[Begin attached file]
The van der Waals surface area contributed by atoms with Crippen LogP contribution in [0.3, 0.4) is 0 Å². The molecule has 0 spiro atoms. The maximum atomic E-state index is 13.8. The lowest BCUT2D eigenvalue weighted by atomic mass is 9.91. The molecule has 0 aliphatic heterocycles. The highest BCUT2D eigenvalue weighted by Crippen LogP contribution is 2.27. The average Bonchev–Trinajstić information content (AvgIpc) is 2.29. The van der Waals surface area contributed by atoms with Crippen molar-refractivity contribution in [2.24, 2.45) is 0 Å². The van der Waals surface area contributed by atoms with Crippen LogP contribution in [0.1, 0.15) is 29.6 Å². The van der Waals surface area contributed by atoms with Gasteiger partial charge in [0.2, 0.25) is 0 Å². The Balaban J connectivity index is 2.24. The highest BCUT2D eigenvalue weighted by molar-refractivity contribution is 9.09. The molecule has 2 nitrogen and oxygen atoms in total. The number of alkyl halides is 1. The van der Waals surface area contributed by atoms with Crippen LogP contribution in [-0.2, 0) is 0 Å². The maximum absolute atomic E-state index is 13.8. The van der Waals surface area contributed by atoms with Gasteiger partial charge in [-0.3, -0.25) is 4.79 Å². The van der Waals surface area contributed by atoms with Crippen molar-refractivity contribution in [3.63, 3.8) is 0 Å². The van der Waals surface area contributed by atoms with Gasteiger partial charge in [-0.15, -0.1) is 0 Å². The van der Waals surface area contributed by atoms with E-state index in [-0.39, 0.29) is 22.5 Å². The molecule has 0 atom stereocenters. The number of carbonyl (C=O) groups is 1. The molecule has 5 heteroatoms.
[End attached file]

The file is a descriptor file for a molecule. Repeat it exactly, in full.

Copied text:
The van der Waals surface area contributed by atoms with Crippen LogP contribution in [0.3, 0.4) is 0 Å². The molecule has 0 spiro atoms. The maximum atomic E-state index is 13.8. The lowest BCUT2D eigenvalue weighted by atomic mass is 9.91. The molecule has 0 aliphatic heterocycles. The highest BCUT2D eigenvalue weighted by Crippen LogP contribution is 2.27. The average Bonchev–Trinajstić information content (AvgIpc) is 2.29. The van der Waals surface area contributed by atoms with Crippen molar-refractivity contribution in [2.24, 2.45) is 0 Å². The van der Waals surface area contributed by atoms with Crippen LogP contribution in [0.1, 0.15) is 29.6 Å². The van der Waals surface area contributed by atoms with Gasteiger partial charge in [0.2, 0.25) is 0 Å². The Balaban J connectivity index is 2.24. The highest BCUT2D eigenvalue weighted by molar-refractivity contribution is 9.09. The molecule has 2 nitrogen and oxygen atoms in total. The number of alkyl halides is 1. The van der Waals surface area contributed by atoms with Crippen LogP contribution in [-0.2, 0) is 0 Å². The maximum absolute atomic E-state index is 13.8. The van der Waals surface area contributed by atoms with Gasteiger partial charge in [-0.3, -0.25) is 4.79 Å². The van der Waals surface area contributed by atoms with Crippen molar-refractivity contribution in [3.63, 3.8) is 0 Å². The van der Waals surface area contributed by atoms with Gasteiger partial charge in [-0.15, -0.1) is 0 Å². The van der Waals surface area contributed by atoms with E-state index in [-0.39, 0.29) is 22.5 Å². The molecule has 0 atom stereocenters. The number of carbonyl (C=O) groups is 1. The molecule has 5 heteroatoms.